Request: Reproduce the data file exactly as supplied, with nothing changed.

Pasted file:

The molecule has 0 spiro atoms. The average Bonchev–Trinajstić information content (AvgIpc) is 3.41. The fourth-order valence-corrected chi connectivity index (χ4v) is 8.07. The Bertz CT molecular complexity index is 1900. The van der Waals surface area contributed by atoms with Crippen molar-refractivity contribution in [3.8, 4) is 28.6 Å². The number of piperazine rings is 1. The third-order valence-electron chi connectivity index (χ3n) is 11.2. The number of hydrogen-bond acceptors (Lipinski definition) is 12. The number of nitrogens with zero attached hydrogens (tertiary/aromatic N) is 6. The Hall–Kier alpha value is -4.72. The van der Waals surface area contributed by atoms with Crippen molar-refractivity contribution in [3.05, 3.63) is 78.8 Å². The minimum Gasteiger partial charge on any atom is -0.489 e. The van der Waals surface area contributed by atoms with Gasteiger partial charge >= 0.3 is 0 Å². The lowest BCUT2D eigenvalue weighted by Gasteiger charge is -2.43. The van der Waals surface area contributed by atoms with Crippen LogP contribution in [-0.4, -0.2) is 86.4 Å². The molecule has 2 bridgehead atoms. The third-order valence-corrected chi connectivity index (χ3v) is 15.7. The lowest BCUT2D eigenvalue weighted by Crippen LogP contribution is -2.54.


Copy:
The molecule has 0 spiro atoms. The average Bonchev–Trinajstić information content (AvgIpc) is 3.41. The fourth-order valence-corrected chi connectivity index (χ4v) is 8.07. The Bertz CT molecular complexity index is 1900. The van der Waals surface area contributed by atoms with Crippen molar-refractivity contribution in [3.8, 4) is 28.6 Å². The number of piperazine rings is 1. The third-order valence-electron chi connectivity index (χ3n) is 11.2. The number of hydrogen-bond acceptors (Lipinski definition) is 12. The number of nitrogens with zero attached hydrogens (tertiary/aromatic N) is 6. The Hall–Kier alpha value is -4.72. The van der Waals surface area contributed by atoms with Crippen molar-refractivity contribution in [3.05, 3.63) is 78.8 Å². The minimum Gasteiger partial charge on any atom is -0.489 e. The van der Waals surface area contributed by atoms with Gasteiger partial charge >= 0.3 is 0 Å². The lowest BCUT2D eigenvalue weighted by Gasteiger charge is -2.43. The van der Waals surface area contributed by atoms with Crippen LogP contribution in [-0.4, -0.2) is 86.4 Å². The molecule has 2 bridgehead atoms. The third-order valence-corrected chi connectivity index (χ3v) is 15.7. The lowest BCUT2D eigenvalue weighted by Crippen LogP contribution is -2.54.